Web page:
We talked to a parent, student and former trustee and asked them to share their life experiences during the past two years of a pandemic. Here are their stories.
Amy Johnson, former West Ada school board trustee
Early last year, Amy Johnson’s husband had a plan.
If protestors stood outside their home — just like they had recently at other Idaho elected officials’ homes — turn on the sprinklers and pull out the strobe lights, hoping to keep them off the front porch.
Johnson, who had just assumed the role of West Ada School District’s board chair, was flattered that her husband would go through such an effort. But reflecting on the fact that he had to go through such lengths for her public service troubled her. Not just about the backlash she might face, but also about how exceedingly normal it was to see targeted vitriol against elected officials.
This February, Johnson resigned. Her two-page resignation letter cited her exhaustion and threats and harassment targeted at her children and employer.
Johnson remembers looking out on a sea of hundreds of people donning yellow t-shirts. A little more than half-way through her year as board chair, Johnson and the board were facing a massive public showing about masks. Later at that Aug. 24 meeting, the board voted 3-2 to let parents opt out of its mask requirement, effectively making masks optional. Johnson voted for the opt out.
A man approached the board’s desk after the meeting, thanking new superintendent Dererk Bub for his service and lambasting Johnson for hers.
“You are a vile woman,” Johnson remembers him saying.
She replied, “You’re a vile human for even thinking you could come up and say that.”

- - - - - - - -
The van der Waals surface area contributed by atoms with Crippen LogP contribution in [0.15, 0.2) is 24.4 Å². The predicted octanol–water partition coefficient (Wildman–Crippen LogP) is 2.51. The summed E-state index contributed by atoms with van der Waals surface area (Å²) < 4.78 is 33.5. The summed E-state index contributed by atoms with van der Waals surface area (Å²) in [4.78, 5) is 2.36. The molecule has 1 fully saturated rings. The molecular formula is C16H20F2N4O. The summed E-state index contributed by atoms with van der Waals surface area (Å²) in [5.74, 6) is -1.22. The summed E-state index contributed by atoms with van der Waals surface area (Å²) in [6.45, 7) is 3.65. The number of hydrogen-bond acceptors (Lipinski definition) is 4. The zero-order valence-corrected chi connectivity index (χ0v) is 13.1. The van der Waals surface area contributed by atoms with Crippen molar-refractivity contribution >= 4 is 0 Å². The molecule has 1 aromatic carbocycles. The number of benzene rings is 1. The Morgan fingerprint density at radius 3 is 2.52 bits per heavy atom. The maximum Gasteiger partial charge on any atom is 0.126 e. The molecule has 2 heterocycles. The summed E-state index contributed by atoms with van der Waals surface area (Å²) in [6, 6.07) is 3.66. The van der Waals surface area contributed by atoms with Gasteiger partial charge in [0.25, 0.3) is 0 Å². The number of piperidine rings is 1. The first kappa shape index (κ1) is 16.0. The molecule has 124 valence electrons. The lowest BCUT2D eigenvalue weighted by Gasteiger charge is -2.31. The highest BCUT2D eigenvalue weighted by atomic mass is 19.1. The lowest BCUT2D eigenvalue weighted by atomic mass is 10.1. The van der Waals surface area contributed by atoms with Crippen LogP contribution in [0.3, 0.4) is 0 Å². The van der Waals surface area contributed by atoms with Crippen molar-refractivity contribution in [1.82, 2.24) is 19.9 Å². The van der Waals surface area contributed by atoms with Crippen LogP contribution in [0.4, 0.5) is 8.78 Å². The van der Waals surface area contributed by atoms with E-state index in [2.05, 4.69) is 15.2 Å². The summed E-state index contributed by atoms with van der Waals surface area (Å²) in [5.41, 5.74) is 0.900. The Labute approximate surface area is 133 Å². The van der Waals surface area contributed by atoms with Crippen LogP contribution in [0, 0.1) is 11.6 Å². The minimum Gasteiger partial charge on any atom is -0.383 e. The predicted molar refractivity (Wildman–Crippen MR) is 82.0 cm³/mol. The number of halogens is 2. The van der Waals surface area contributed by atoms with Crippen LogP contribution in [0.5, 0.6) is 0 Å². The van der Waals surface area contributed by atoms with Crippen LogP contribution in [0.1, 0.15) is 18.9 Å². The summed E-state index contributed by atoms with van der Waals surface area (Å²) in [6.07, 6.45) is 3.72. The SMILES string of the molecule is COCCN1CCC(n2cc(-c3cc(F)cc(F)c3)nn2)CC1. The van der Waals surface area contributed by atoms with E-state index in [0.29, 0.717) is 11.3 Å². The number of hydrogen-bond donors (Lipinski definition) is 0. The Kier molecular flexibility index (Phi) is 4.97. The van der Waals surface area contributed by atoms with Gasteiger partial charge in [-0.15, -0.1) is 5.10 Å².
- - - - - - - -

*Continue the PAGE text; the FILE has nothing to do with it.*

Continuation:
Police then escorted the man away, Johnson said.
An Eagle parent who ran an anti-mask group, David Binnetti, filed a formal complaint against Johnson with the board, arguing that her employment by the insurer Blue Cross of Idaho presented a conflict of interest when voting on pandemic protocols. Official replies by the board, not including Johnson, and the Idaho Attorney General’s Office swiftly dismissed the notion of a conflict of interest.
Binnetti’s interpretation “would present every board member with any level of knowledge or expertise on any issue from voting on a matter for which they have knowledge or expertise,” the board’s response read.
Johnson said her family could withstand the threats and harassment that she received referencing them, but she also worried how long they could withstand it. But her employer’s entanglement in critiques over her public service felt unfair, she said. The insurer didn’t choose to get involved in this public discourse, she said. It was Johnson’s choice.
“They were getting drug into a story that wasn’t theirs,” Johnson said. “It wasn’t theirs, and it wasn’t accurate. And it frankly wasn’t right.”
After she felt that she had accomplished what she set out to on the school board, she felt free to resign. She felt like it was her job to stop the threats and harassment of her family and employer. But she also saw resignation as a way to speak out about what she endured, letting other Idahoans ask if the backlash she received reflected true Idaho values.
“If we let a small minority of people change our values, we’ll change the state in a way that we don’t want,” Johnson said.
Today, Johnson is working with Rep. Greg Chaney, R-Caldwell, on a bill that addresses harassment and threats directed toward Idaho elected officials.
Bessie Yeley, mother of three
Bessie Yeley needed her eldest son, Sailor, in school.
In-person instruction was the only way his educators could meet the 9-year-old’s needs. But that same in-person care that her son with autism needed could also threaten his health, as maskless instructors and classmates potentially spread the virus in close quarters.
Yeley said the pandemic presented a bind for parents of children with developmental disabilities: Meet their instruction needs or reduce their risk of a severe case of COVID-19.